Mr Stevens's Dough-making machine 1858 and others described in detail last part of article.
... the saving of labour ...from one to two sacks of flour is mixed up at once; Stevens’s large machine will mix five or six sacks. The process is cleanly; for... the hand does not once touch the dough. The process prevents waste; for all the flour is kept enclosed while being operated on; whereas every ordinary bakehouse affords much sweepings of good flour, that can only be sold as pigs’ food. The process is less hurtful to the bakers; or there is no severe muscular labour in the kneading, and no atmosphere of flour-particles to get into the lungs. And lastly, the process saves time; for two men can make a batch of bread in little more than half the usual time. ..."

Chamber's Journal of Popular Literature, Science and Arts. Jan. 17, 1863 HERE


Halloween blog posts including “Snap-apple Night,” Soul Cakes, Turnip jack o’lanterns, Colcannon, and more. HERE

THIS WEEK'S TALKS

Oc 24 Mon 6 Cooking with the First Ladies: Abigail Adams and Revolutionary Era Cooking. Sarah Morgan. National First Ladies' Library HERE

Oct 24 Mon 6-7:30 Japanese Bento. “Japanese boxed lunch or dinner where small portions of well-balanced prepared foods are beautifully arranged in wooden and lacquered boxes.” Koshiki Smith. Seward Community Co-op HERE

Oct 25 Tue 1:30 Guns, Money and Lawyers: The English Chartered Trading Companies 1688-1763. Mike Wagner author. The British in India Historical Trust £5 HERE

Oct 25 Tue 6:45 The Great Jack O'Lantern Blaze. Van Cortlandt Manor museum, Lower Hudson Valley NY. “7,000 illuminated pumpkins creating sculptures and dioramas...all hand-carved and designed on-site.” Heygo HERE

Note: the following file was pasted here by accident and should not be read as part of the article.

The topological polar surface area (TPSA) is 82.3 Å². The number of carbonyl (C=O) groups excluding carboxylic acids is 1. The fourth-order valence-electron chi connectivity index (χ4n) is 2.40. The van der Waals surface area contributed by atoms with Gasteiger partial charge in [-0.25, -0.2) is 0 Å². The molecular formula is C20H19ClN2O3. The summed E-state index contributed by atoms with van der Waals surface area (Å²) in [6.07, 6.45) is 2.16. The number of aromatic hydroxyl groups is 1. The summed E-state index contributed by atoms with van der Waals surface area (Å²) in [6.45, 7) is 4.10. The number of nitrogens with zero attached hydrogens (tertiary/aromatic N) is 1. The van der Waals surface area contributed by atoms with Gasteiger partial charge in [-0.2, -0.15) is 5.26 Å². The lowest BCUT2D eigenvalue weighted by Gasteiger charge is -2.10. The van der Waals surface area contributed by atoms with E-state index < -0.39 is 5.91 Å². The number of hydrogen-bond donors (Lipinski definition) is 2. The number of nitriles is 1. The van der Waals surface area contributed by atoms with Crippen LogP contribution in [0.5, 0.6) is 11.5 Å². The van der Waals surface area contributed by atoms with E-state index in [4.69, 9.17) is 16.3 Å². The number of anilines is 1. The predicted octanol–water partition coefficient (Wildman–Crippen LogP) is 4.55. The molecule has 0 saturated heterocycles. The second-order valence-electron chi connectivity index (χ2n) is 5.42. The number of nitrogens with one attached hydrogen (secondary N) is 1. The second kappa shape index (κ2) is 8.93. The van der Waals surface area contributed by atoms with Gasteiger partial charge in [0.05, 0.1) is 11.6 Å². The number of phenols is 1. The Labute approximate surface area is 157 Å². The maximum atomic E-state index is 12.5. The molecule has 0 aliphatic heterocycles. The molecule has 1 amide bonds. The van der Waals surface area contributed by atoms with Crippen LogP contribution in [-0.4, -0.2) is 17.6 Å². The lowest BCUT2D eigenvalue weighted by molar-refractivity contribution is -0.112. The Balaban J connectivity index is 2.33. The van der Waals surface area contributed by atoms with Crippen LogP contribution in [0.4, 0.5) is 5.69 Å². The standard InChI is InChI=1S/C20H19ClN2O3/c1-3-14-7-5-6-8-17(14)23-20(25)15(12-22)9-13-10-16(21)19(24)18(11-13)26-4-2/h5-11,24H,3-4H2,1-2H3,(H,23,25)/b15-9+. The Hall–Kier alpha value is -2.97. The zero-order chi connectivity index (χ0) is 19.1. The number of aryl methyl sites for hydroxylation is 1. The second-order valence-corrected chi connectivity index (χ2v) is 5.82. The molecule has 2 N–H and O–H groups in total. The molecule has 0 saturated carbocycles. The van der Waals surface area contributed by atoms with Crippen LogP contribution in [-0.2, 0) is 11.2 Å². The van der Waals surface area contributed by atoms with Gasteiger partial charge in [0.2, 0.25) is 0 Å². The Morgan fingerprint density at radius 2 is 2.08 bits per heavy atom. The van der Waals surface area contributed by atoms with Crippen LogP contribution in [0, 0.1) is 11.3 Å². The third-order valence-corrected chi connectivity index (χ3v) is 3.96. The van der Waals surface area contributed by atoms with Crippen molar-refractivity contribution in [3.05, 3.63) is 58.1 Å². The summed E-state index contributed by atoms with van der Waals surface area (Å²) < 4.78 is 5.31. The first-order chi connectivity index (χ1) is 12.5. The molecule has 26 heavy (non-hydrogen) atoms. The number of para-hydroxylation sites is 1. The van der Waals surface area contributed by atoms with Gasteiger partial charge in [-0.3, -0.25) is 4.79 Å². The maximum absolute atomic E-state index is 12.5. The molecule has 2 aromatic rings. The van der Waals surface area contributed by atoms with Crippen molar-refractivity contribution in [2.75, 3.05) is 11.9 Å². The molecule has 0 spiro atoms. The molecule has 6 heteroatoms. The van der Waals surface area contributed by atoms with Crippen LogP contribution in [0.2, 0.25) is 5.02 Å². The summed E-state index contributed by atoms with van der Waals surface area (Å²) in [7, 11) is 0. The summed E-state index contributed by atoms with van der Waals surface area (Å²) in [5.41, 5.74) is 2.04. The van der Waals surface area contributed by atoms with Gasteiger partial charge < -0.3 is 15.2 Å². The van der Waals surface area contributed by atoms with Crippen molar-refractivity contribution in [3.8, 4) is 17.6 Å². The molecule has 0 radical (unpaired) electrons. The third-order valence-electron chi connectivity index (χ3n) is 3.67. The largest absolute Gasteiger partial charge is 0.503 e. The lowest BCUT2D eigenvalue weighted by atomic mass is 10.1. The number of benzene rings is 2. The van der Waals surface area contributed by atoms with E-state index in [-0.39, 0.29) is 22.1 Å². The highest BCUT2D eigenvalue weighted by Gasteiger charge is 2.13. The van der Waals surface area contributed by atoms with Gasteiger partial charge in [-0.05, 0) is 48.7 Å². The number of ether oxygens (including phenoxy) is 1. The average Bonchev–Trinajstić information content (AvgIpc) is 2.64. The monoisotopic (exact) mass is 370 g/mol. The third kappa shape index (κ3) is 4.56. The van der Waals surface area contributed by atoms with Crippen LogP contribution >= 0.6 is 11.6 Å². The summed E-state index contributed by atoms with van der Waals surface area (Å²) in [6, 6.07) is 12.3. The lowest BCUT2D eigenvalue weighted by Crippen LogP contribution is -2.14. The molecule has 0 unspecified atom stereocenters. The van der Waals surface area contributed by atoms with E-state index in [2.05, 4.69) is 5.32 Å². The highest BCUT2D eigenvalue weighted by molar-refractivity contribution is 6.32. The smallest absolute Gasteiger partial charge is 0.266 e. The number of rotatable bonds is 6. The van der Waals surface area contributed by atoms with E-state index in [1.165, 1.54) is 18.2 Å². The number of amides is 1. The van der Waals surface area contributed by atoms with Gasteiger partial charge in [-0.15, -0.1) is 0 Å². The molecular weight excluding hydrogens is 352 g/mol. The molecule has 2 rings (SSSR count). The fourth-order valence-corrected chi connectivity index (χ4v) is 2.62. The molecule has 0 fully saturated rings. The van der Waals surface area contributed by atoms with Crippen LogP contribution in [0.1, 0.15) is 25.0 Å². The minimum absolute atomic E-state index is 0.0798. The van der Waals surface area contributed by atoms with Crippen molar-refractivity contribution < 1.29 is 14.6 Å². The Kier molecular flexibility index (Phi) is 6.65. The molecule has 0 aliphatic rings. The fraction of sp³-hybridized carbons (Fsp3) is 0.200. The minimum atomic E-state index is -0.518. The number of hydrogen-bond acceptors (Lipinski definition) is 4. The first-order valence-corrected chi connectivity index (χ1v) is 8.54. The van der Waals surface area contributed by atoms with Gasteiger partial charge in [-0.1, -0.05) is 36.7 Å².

Oct 25 Tue 8 Savoring Appalachia. Susi Gott S├ęguret. Culinary Historians of Chicago HERE

Oct 25 Tue 8-9:30 Cult Food. “agrarian cults of the 19th century… Oneida Community or … Fruitlands… to the Hippie cults of the 20th century.” Sarah Lohman. Brooklyn Brainery. Tape 1 week $10 HERE

Oct 26 Wed 12 Sifter: The Ask, Let's Get Started. Kates Saines & Joe Wheaton, hosted by Cathy Kaufman. Oxford Food Symposium. HERE. About ‘The Sifter’ HERE

Oc 26 Wed 2 Turner's House: Eels, Pies, Picnics and Banquets. Consumption. Food and Drink. London Luminaries. £5 all 14 talks £45 HERE General: HERE

Oct 26 Wed 2:30 The Witch's Feast : A History of Kitchen Witchcraft from ancient to modern. Melissa Madara. The Viktor Wynd Museum £5.82 HERE

Oct 26 Wed 6 Feeding Fascism: The Politics of Women's Food Work. Diana Garvin. Pepin Lecture series. Boston University Gastronomy Program. Hybrid HERE

Oct 26 Wed 8-9:30 There will be BLOOD – and it will be tasty! blood sausage, haggis and morcilla. Yrchins (stomach in a blood sauce dressed up to look like a hedgehog), mixed-organ stew and duck press. Masters of Social Gastronomy. Brooklyn Brainery $9 HERE

Oct 27 Thu 12-1:30 American Bread, 1620-2022. Rubel's Bread History Seminar #36. William Rubel. HERE. Facebook group HERE

Oc 27 Thu 2 Pope's Grotto: Wining and Dining with Alexander Pope. (1688-1744) Produce. Food and Drink. London Luminaries. £5 all 14 talks £45 HERE General: HERE

Oct 27 Thu 5 Dutch archaeological research on shipwrecks of the Dutch East India Company (VOC). 1602 to 1795. Dr. M.R. (Martijn) Manders. UWA Institute of Advanced Studies HERE

Oct 27 Thu 6 Family Legacy on the Lower East Side. Isaac Gellis (1849-1906), “legendary Kosher Sausage King opened up one of Lower East Side’s first kosher butcher shops … forming a kosher family hot dog business.” Isaac Gellis (b. 1985) descendant is speaker. Museum at Eldridge Street. Donation HERE

Oct 27 Thu 6:30 A Taste of Old Colony History. Celebrate Polish Heritage Month with a recipe from our exhibit "We Are What We Eat." Old Colony History Museum HERE

Oct 28 Fri 12-1:30 Dining on the Rails: A Moveable Feast. Joe Nevin Smithsonian Associates. $30 HERE

Oct 28 Fri 9PM Festival of Diwali. India. “festival of lights and one of the most important celebrations in the Hindu, Sikh, and Jain calendars, welcomes the New Year… bustling bazaar and authentic Indian food stalls.” Heygo HERE

Oct 30 Sun 12 Things that go BUMP in the night: A Halloween Happening. “… make and taste spooky historical food. Paul Couchman. The Regency Cook. £12.50 HERE

CALENDAR OF VIRTUAL FOOD HISTORY TALKS HERE

©2022 Patricia Bixler Reber
Researching Food History HOME